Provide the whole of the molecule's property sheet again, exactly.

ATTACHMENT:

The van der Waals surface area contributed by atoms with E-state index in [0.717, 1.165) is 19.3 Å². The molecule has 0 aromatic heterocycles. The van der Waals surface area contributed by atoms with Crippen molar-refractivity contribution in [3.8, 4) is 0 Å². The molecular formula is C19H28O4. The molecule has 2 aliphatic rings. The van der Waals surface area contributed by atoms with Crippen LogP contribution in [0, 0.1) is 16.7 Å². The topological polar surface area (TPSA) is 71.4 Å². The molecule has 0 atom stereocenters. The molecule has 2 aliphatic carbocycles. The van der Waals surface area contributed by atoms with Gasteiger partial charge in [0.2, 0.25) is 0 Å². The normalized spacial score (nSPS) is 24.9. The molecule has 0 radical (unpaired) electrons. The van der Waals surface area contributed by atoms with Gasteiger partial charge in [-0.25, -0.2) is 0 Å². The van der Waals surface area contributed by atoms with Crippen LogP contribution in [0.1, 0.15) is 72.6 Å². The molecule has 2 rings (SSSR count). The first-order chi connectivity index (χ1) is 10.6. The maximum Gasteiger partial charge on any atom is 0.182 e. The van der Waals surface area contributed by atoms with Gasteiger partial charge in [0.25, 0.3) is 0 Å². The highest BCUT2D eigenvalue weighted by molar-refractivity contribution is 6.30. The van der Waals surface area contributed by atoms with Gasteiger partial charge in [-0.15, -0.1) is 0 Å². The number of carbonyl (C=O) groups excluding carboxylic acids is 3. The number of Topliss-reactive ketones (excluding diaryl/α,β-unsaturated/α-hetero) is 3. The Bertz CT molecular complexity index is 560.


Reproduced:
The van der Waals surface area contributed by atoms with E-state index in [0.717, 1.165) is 19.3 Å². The molecule has 0 aromatic heterocycles. The van der Waals surface area contributed by atoms with Crippen molar-refractivity contribution in [3.8, 4) is 0 Å². The molecular formula is C19H28O4. The molecule has 2 aliphatic rings. The van der Waals surface area contributed by atoms with Crippen LogP contribution in [0, 0.1) is 16.7 Å². The topological polar surface area (TPSA) is 71.4 Å². The molecule has 0 atom stereocenters. The molecule has 2 aliphatic carbocycles. The van der Waals surface area contributed by atoms with Gasteiger partial charge in [0.2, 0.25) is 0 Å². The normalized spacial score (nSPS) is 24.9. The molecule has 0 radical (unpaired) electrons. The van der Waals surface area contributed by atoms with Gasteiger partial charge in [-0.25, -0.2) is 0 Å². The van der Waals surface area contributed by atoms with Crippen LogP contribution in [0.1, 0.15) is 72.6 Å². The molecule has 2 rings (SSSR count). The first-order chi connectivity index (χ1) is 10.6. The maximum Gasteiger partial charge on any atom is 0.182 e. The van der Waals surface area contributed by atoms with Gasteiger partial charge in [0.25, 0.3) is 0 Å². The highest BCUT2D eigenvalue weighted by molar-refractivity contribution is 6.30. The van der Waals surface area contributed by atoms with Gasteiger partial charge in [-0.15, -0.1) is 0 Å². The number of carbonyl (C=O) groups excluding carboxylic acids is 3. The number of Topliss-reactive ketones (excluding diaryl/α,β-unsaturated/α-hetero) is 3. The Bertz CT molecular complexity index is 560.